How do you know? From your description, Alice pines to do research but has absolutely nothing to prove that she is a better researcher. Teaching and research are entirely different skill sets; being good at one does not mean being good at the other! She has allowed herself to be stuck in a mainly teaching role, rather than a research focused role. Universities don't just want researchers, they want sharks; people that know exactly what they want and go after it. Alice making excuses will not make her appear to be a shark.

If Charles is interested in hiring a researcher, why would he ever choose someone who has, from your description, absolutely no experience in research versus Bob who presumably has a track record? That said, if Bob isn't a shark either but just kind of drifted from lab to lab and acquired the 15th name on a couple of papers along the way, I can guarantee that they aren't going to be too interested in Bob either.

If Alice wants to do research, then she needs to make some fundamental changes in her life. Her best bet is probably to carefully read her contract with regard to responsibility hours then go to her department and demand a change in her schedule to allow her greater time for research. Then she needs to buckle down and produce and publish.

Alternatively, she can try applying for places and say that she is looking to break away in order to do research, but again research is expensive and she will really need to sell whatever experience she has in order to convince them that they should take the risk on her.

I'm genuinely sorry to have to be blunt like this, but I see no other way. I think there should be far more appreciation for teaching oriented professors in a learning institution. Instead they get some lip service and little else. But you came here for truth, and this is the truth as I know it. Nobody will care about what Alice might do if they see absolutely no background that supports such assertions.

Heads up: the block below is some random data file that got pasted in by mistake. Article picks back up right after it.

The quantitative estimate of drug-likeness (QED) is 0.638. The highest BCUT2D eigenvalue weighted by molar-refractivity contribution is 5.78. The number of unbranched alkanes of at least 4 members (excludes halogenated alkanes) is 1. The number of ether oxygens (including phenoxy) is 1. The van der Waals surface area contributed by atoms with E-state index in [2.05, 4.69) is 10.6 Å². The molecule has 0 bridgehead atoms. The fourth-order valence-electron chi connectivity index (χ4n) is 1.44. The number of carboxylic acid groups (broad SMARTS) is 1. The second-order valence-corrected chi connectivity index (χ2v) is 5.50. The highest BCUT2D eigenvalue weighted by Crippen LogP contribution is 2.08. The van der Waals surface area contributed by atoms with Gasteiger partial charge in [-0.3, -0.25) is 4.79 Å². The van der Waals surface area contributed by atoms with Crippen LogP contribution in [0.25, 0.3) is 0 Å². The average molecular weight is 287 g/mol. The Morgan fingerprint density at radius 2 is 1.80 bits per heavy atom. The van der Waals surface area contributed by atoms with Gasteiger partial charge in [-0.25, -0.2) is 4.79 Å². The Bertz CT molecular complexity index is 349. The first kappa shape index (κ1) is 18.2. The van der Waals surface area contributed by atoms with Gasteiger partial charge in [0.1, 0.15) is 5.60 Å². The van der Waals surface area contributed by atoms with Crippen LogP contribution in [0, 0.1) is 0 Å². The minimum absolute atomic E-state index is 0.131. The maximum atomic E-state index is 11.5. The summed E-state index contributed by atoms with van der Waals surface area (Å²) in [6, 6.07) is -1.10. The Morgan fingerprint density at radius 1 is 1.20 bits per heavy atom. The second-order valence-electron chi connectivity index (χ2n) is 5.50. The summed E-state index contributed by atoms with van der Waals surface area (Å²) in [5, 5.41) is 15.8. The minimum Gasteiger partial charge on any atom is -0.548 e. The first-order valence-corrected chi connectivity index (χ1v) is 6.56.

On a personal level as an example: when going for the NSF graduate fellowship, I didn't receive one even though the reviewers stated that the idea was great, the proposal well written, and the research seemed reasonable and doable, because I hadn't published enough papers. As an undergrad, I had published three. That wasn't enough though, apparently. Nonetheless, it hammers home the point that it didn't matter how bright I made the future sound given that my past wasn't up to snuff.

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On your last question: in the US, it depends very much on the institution. Research-heavy universities are going to pay attention to your publications and ignore your teaching. They will tell you that your teaching matters, but if you have good publications, nobody will care that you've never taught a class... whereas the best teaching evaluations won't help you get the position.

Once you start as a professor, your optimal strategy is to spend just enough time on teaching so that students won't complain to the department chair. There's a lot wrong with that, and if you enjoy teaching you may want to spend more time on it. But at the end of the day, you don't get non-renewed for poor teaching evaluations when you're a productive researcher, whereas the most glowing teaching evaluations won't help you get tenure if you don't meet the research requirements.

Teaching colleges care less about research and more about teaching, so there are places that value it. But these institutions, on the whole, are a lot less prestigious and pay substantially less. (There are exceptions, of course.)

I'll let others answer your question about PhD studentships, as I'm not familiar with that system. However, I do want to note that doing good research is often more about putting in the hours than being particularly brilliant. It seems to me that just about anyone in any field, after completing graduate coursework and reading 100 papers, can think of something that is new and interesting. It's finding the time to read those 100 papers (and to sit down and think about extensions) that is difficult. So your first goal should be to prioritize: less time on teaching, more time on research. Teaching can take up your entire day if you let it -- and it can be very rewarding. But if your goal is a research-oriented position, then you can't allow it to do so.